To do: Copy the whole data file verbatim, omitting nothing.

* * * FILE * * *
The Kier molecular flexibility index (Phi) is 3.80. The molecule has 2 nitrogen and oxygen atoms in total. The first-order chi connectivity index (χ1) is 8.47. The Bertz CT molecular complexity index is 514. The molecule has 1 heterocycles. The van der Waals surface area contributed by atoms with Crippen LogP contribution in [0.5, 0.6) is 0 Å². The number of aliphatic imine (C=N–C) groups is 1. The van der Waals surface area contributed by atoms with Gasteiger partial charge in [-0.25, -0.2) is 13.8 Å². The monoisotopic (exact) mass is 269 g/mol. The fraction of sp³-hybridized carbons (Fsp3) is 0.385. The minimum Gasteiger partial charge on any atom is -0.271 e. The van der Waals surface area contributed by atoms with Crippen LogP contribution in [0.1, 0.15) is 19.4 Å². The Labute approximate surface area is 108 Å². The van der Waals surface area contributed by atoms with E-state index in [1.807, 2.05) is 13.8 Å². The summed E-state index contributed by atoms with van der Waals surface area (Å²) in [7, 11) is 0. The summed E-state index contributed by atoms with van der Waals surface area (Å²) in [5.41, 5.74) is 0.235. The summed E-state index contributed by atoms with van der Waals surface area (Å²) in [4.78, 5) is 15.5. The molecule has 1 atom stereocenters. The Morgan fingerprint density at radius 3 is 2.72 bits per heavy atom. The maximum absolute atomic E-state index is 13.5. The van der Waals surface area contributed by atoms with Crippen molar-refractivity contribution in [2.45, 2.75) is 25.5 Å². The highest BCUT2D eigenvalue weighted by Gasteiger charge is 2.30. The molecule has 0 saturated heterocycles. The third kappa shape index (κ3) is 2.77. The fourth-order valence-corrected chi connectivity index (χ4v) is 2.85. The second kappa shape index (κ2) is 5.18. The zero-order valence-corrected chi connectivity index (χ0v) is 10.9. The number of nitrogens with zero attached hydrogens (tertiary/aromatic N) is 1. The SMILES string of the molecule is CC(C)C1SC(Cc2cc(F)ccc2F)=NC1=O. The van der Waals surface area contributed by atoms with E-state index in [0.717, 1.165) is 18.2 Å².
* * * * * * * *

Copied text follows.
The Kier molecular flexibility index (Phi) is 3.80. The molecule has 2 nitrogen and oxygen atoms in total. The first-order chi connectivity index (χ1) is 8.47. The Bertz CT molecular complexity index is 514. The molecule has 1 heterocycles. The van der Waals surface area contributed by atoms with Crippen LogP contribution in [0.5, 0.6) is 0 Å². The number of aliphatic imine (C=N–C) groups is 1. The van der Waals surface area contributed by atoms with Gasteiger partial charge in [-0.25, -0.2) is 13.8 Å². The monoisotopic (exact) mass is 269 g/mol. The fraction of sp³-hybridized carbons (Fsp3) is 0.385. The minimum Gasteiger partial charge on any atom is -0.271 e. The van der Waals surface area contributed by atoms with Crippen LogP contribution in [0.1, 0.15) is 19.4 Å². The Labute approximate surface area is 108 Å². The van der Waals surface area contributed by atoms with E-state index in [1.807, 2.05) is 13.8 Å². The summed E-state index contributed by atoms with van der Waals surface area (Å²) in [7, 11) is 0. The summed E-state index contributed by atoms with van der Waals surface area (Å²) in [5.41, 5.74) is 0.235. The summed E-state index contributed by atoms with van der Waals surface area (Å²) in [4.78, 5) is 15.5. The molecule has 1 atom stereocenters. The Morgan fingerprint density at radius 3 is 2.72 bits per heavy atom. The maximum absolute atomic E-state index is 13.5. The van der Waals surface area contributed by atoms with Crippen molar-refractivity contribution in [2.45, 2.75) is 25.5 Å². The highest BCUT2D eigenvalue weighted by Gasteiger charge is 2.30. The molecule has 0 saturated heterocycles. The third kappa shape index (κ3) is 2.77. The fourth-order valence-corrected chi connectivity index (χ4v) is 2.85. The second kappa shape index (κ2) is 5.18. The zero-order valence-corrected chi connectivity index (χ0v) is 10.9. The number of nitrogens with zero attached hydrogens (tertiary/aromatic N) is 1. The SMILES string of the molecule is CC(C)C1SC(Cc2cc(F)ccc2F)=NC1=O. The van der Waals surface area contributed by atoms with E-state index in [0.717, 1.165) is 18.2 Å².